Classic TV anarchy from Milligan who, with writing partner Neil Shand, liked to present material that crossed lines of
decency and taste in a quest to take comedy into unexplored territory.
With their surreal sketch ideas, costumes that still bore the BBC prop department tags, half constructed sets, often
bizarre make-up and air of uncontrolled chaos, the Q shows were certainly groundbreaking and pipped Python to
the post with their deliberate avoidance of punchlines, many of the sketches segueing into the next routine or simply being
abandoned half way through.
Television scarcely seemed able to contain the sprawling scope of the Q shows, and the shows baffled and angered
as many viewers as they entertained. Milligan's relationship with his BBC masters was fraught during much of the run: he always
wanted to direct the shows himself, propelling them into ever weirder areas, but the executives thought that he needed a strong
hand on the tiller.
Reputedly (but oddly), they refused to allow the final series to be titled Q10, thinking that the baffling Q
prefix had been around for long enough, so Milligan - possibly with a nod towards such 'official' thinking - renamed it There's
A Lot Of It About.
Although their importance within the development of the genre is recognised, the Q shows do not enjoy the same posthumous
reverence among fans and critics that is reserved for Monty Python's Flying Circus.
There are, arguably, three main reasons for this. Firstly, the Q shows were comedically less consistent, with moments
of genius squeezed in between bouts of charmless corn. (This was probably because Milligan himself, with Shand, did the bulk
of the writing, and his own idiosyncratic flights of fancy could be hit and miss, whereas the Pythons all wrote, the
members exercising a kind of quality control mechanism over the others' writing, ensuring that flimsy material was rejected.)
Secondly, there is the question of taste - Milligan's rather old-fashioned shock value usage of racial abuse (jokes about
'wogs' and 'Pakis') and sexual situations (the semi-clad, mammoth-breasted Julia Breck as sexual predator) were acceptable
in the climate of the 1970s but don't age as well as the Pythons' shock material (homosexual brigadiers, cannibal undertakers)
where authority figures bear the brunt of the humour.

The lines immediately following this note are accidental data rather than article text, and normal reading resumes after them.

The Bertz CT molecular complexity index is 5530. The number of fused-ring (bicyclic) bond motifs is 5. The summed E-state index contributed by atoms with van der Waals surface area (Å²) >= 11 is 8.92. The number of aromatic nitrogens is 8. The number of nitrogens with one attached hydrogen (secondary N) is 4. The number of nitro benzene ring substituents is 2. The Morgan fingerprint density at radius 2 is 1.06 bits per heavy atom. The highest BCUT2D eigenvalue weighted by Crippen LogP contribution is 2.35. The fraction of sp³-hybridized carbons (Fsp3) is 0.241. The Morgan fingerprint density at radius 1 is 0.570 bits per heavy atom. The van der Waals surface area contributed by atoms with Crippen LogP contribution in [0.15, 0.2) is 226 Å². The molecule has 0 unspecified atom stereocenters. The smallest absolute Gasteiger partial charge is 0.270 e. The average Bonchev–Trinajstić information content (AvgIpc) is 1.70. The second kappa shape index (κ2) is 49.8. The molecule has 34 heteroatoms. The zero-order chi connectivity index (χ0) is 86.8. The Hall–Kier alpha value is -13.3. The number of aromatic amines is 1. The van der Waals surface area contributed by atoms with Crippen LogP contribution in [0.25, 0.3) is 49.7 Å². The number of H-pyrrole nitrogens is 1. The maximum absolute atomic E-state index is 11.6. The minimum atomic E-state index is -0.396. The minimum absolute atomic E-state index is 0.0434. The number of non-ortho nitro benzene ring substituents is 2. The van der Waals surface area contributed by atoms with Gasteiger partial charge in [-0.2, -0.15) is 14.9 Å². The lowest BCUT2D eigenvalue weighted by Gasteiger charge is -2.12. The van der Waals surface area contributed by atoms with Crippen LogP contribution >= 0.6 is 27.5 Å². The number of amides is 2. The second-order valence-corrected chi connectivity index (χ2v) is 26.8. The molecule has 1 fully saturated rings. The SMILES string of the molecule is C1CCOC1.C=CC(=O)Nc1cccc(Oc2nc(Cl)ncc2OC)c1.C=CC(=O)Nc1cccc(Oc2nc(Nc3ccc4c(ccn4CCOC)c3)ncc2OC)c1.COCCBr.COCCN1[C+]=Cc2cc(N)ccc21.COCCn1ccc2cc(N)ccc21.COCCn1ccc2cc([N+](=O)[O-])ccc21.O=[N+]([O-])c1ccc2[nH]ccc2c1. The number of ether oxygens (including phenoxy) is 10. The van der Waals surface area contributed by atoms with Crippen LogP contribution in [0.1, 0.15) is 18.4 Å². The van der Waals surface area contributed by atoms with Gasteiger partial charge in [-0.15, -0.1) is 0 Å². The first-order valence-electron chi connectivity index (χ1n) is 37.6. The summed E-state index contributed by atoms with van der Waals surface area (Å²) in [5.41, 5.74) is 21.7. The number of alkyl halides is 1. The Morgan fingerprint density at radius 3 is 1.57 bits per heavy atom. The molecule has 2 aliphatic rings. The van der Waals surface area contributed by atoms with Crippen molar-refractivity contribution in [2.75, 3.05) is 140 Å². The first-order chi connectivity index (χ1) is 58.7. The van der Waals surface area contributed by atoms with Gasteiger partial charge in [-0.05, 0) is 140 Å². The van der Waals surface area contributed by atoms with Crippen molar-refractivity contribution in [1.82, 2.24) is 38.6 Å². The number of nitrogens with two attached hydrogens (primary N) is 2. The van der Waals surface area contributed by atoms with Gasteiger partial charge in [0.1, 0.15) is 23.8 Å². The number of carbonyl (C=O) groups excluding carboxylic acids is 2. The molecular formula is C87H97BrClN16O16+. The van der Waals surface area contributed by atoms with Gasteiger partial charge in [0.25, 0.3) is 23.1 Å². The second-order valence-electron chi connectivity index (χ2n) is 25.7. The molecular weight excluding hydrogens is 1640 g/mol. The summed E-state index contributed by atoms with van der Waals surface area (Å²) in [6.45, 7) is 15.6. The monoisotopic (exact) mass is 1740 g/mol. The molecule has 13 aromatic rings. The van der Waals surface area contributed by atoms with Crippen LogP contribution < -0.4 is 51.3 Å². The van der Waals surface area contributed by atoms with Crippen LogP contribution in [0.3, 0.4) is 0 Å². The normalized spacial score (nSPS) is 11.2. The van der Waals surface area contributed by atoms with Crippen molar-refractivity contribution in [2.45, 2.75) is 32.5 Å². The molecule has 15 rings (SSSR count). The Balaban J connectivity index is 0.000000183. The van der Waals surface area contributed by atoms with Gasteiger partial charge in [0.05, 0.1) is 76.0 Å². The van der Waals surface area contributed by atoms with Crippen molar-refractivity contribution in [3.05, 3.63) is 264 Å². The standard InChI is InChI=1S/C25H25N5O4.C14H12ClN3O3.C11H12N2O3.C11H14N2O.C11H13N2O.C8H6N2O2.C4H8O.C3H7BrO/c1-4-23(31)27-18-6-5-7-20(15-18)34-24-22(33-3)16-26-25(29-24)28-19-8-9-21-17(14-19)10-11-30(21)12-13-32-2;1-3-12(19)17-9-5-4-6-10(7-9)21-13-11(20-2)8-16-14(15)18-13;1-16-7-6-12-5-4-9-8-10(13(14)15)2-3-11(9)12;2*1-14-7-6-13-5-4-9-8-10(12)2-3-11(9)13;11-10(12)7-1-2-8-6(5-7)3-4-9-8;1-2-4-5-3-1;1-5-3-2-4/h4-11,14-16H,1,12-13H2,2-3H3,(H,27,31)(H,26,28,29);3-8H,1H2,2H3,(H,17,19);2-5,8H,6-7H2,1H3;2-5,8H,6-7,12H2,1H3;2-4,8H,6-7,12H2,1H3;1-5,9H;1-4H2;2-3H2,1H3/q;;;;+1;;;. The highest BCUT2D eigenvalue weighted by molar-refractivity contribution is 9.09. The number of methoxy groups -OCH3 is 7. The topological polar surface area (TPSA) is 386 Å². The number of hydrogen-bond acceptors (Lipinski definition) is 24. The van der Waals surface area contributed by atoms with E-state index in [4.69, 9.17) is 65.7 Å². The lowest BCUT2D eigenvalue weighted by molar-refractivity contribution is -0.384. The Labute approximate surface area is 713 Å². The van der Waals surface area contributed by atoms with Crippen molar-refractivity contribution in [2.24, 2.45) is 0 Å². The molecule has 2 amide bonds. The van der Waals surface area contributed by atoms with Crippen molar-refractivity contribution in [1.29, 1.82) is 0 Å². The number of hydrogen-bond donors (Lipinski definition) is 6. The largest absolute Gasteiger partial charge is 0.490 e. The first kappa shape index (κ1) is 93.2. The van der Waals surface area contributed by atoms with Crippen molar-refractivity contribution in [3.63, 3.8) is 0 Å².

Lastly, there is the construction of the programmes - whereas both Q and Python had almost limitless freedom
to leave a sketch at any point and play with the reality of the show and the genre of television, Terry Gilliam's brilliant
animations permitted Python to effect seamless transitions from one sketch to the next, which, when coupled with the
Pythons' faultless sense of programme continuity, gave their shows a greater all-round balance.
Notwithstanding all of this, the Q shows provided Spike Milligan with his longest TV run and
brought his humour firmly into the 1970s, delighting old and new fans alike.
As recalled by Bob Wingrove from bustation.net( A website dedicated to resources for bus-related links on the Web. The BUS
STATION is now one of the biggest on the internet.)(Who said train spotters were the leading anoraks?) - a sketch in Spike
Milligan's Q series featuring Milligan as a bus conductor with a false nose aboard an AEC RT.
"I think at this time the BBC had a stock bus as a prop (this was probably the same RT) with most of the nearside lower saloon
side panels removed so you could film people inside. (I think it was shown as such during the same programme."
Also an RT (probably the same one) crashing through the wall in Milligan's version of the 'Chinese Restaurant' joke ('I'll
have a number 19....!')
Scot Fergie adds to Bob's comments: "Spike Milligan was playing Richard III in a sketch about the British public being unable
to get theatre tickets and the 'London Passenger Transport Board"' (Milligan's fairly accurate quote) obliges by performing
on the buses. He's dressed as a conductor with Richard III hair/hump and a coronet on top of his hat:
Passenger - (Alan Clare) 'Two to the bit where Queen Anne gobs in your face..' Milligan - 'Spittalfields !' Mid way through
an RM appears on film travelling down what looks like Oxford Street on a faked up blind on a 247A "RICHARD THE THIRD" - can't
make the reg out from my poor video copy - but looks like a "WLT8xx" four bay machine.
The sketch continues in the studio with the cut-away vehicle running up the back of a '6A Midsummers Night's Dream'.
It then cuts to a shot of the upper deck stairwell of an open-topped rear-entrance vehicle whilst Milligan appears up the
stairs dressed as Rudolph Valentino with an LT conductors hat and a banjo asking 'Where else would you get The Desert Song
for fourpence on a 137?'
This shot the vehicle has wood slatted seats and the interior panels and seating are all painted uniform dark blue (an ex
BMMO D9 open top vehicle on the sightseeing tour?)
The cut away vehicle - (astonishingly accurately remembered by Bob) appears in the background (showing the whole lower deck
of the vehicle, but unfortunately not a wide enough shot to show whether it still retained a top deck) of the previous musical
number with Alan Clare playing 'The Way We Were' on piano.
What was this bus?
The programme was Q7, episode 5, transmitted on 31 January 1978.
|Julia Breck and her enormous breasts!